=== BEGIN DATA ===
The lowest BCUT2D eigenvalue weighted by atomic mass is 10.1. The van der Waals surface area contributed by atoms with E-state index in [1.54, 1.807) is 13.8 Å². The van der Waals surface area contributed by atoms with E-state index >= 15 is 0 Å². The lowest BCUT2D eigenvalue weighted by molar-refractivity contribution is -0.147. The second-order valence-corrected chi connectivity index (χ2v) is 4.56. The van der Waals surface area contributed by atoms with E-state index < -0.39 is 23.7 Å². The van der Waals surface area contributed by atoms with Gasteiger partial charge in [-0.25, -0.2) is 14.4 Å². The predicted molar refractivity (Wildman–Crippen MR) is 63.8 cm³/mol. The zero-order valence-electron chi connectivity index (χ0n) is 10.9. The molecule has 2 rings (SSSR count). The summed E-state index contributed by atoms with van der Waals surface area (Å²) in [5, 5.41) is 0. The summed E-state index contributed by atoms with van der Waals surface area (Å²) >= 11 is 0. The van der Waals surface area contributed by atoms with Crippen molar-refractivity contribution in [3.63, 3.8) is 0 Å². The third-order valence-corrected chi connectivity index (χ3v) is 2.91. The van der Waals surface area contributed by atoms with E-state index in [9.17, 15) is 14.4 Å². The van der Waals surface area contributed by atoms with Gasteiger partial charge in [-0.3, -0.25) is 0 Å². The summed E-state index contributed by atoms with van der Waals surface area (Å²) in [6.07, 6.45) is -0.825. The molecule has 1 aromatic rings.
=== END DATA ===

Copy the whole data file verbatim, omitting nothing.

The lowest BCUT2D eigenvalue weighted by atomic mass is 10.1. The van der Waals surface area contributed by atoms with E-state index in [1.54, 1.807) is 13.8 Å². The van der Waals surface area contributed by atoms with E-state index >= 15 is 0 Å². The lowest BCUT2D eigenvalue weighted by molar-refractivity contribution is -0.147. The second-order valence-corrected chi connectivity index (χ2v) is 4.56. The van der Waals surface area contributed by atoms with E-state index < -0.39 is 23.7 Å². The van der Waals surface area contributed by atoms with Gasteiger partial charge in [-0.25, -0.2) is 14.4 Å². The predicted molar refractivity (Wildman–Crippen MR) is 63.8 cm³/mol. The zero-order valence-electron chi connectivity index (χ0n) is 10.9. The molecule has 2 rings (SSSR count). The summed E-state index contributed by atoms with van der Waals surface area (Å²) in [5, 5.41) is 0. The summed E-state index contributed by atoms with van der Waals surface area (Å²) >= 11 is 0. The van der Waals surface area contributed by atoms with Crippen molar-refractivity contribution in [3.63, 3.8) is 0 Å². The third-order valence-corrected chi connectivity index (χ3v) is 2.91. The van der Waals surface area contributed by atoms with E-state index in [9.17, 15) is 14.4 Å². The van der Waals surface area contributed by atoms with Gasteiger partial charge in [-0.3, -0.25) is 0 Å². The summed E-state index contributed by atoms with van der Waals surface area (Å²) in [6.07, 6.45) is -0.825. The molecule has 1 aromatic rings.